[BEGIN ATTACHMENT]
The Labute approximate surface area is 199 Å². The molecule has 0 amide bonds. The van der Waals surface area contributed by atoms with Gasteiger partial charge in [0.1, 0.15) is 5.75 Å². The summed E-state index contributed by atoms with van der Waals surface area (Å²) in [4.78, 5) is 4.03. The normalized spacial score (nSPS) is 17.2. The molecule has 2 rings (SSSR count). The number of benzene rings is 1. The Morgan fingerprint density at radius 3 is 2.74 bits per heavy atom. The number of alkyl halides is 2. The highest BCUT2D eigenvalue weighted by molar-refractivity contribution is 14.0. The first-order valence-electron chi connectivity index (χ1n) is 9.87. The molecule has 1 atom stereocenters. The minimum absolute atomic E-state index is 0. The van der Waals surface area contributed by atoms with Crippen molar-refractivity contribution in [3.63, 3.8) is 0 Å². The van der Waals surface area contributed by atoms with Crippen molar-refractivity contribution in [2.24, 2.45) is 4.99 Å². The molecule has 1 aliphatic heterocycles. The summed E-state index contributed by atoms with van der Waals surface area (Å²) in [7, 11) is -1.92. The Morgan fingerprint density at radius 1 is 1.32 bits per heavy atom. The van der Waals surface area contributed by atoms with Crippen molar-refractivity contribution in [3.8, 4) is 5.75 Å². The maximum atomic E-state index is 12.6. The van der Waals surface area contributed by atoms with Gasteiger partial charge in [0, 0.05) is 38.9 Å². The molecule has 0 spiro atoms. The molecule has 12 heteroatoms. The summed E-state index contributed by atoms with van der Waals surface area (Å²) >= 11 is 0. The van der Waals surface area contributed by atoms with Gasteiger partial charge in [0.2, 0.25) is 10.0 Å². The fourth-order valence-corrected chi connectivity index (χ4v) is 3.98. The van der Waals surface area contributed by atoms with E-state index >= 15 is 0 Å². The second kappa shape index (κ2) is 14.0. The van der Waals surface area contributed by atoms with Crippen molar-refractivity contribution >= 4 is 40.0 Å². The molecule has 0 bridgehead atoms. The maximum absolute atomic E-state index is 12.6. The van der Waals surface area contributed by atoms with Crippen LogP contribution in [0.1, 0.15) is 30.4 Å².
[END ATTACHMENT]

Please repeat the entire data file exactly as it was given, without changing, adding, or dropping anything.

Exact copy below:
The Labute approximate surface area is 199 Å². The molecule has 0 amide bonds. The van der Waals surface area contributed by atoms with Gasteiger partial charge in [0.1, 0.15) is 5.75 Å². The summed E-state index contributed by atoms with van der Waals surface area (Å²) in [4.78, 5) is 4.03. The normalized spacial score (nSPS) is 17.2. The molecule has 2 rings (SSSR count). The number of benzene rings is 1. The Morgan fingerprint density at radius 3 is 2.74 bits per heavy atom. The number of alkyl halides is 2. The highest BCUT2D eigenvalue weighted by molar-refractivity contribution is 14.0. The first-order valence-electron chi connectivity index (χ1n) is 9.87. The molecule has 1 atom stereocenters. The minimum absolute atomic E-state index is 0. The van der Waals surface area contributed by atoms with Crippen molar-refractivity contribution in [3.63, 3.8) is 0 Å². The van der Waals surface area contributed by atoms with Crippen molar-refractivity contribution in [2.24, 2.45) is 4.99 Å². The molecule has 1 aliphatic heterocycles. The summed E-state index contributed by atoms with van der Waals surface area (Å²) in [7, 11) is -1.92. The Morgan fingerprint density at radius 1 is 1.32 bits per heavy atom. The van der Waals surface area contributed by atoms with Crippen molar-refractivity contribution in [3.8, 4) is 5.75 Å². The maximum atomic E-state index is 12.6. The van der Waals surface area contributed by atoms with Gasteiger partial charge in [0, 0.05) is 38.9 Å². The molecule has 0 spiro atoms. The molecule has 12 heteroatoms. The summed E-state index contributed by atoms with van der Waals surface area (Å²) >= 11 is 0. The van der Waals surface area contributed by atoms with Gasteiger partial charge in [0.2, 0.25) is 10.0 Å². The fourth-order valence-corrected chi connectivity index (χ4v) is 3.98. The van der Waals surface area contributed by atoms with E-state index >= 15 is 0 Å². The second kappa shape index (κ2) is 14.0. The van der Waals surface area contributed by atoms with Crippen molar-refractivity contribution >= 4 is 40.0 Å². The molecule has 0 bridgehead atoms. The maximum absolute atomic E-state index is 12.6. The van der Waals surface area contributed by atoms with Crippen LogP contribution in [0.1, 0.15) is 30.4 Å².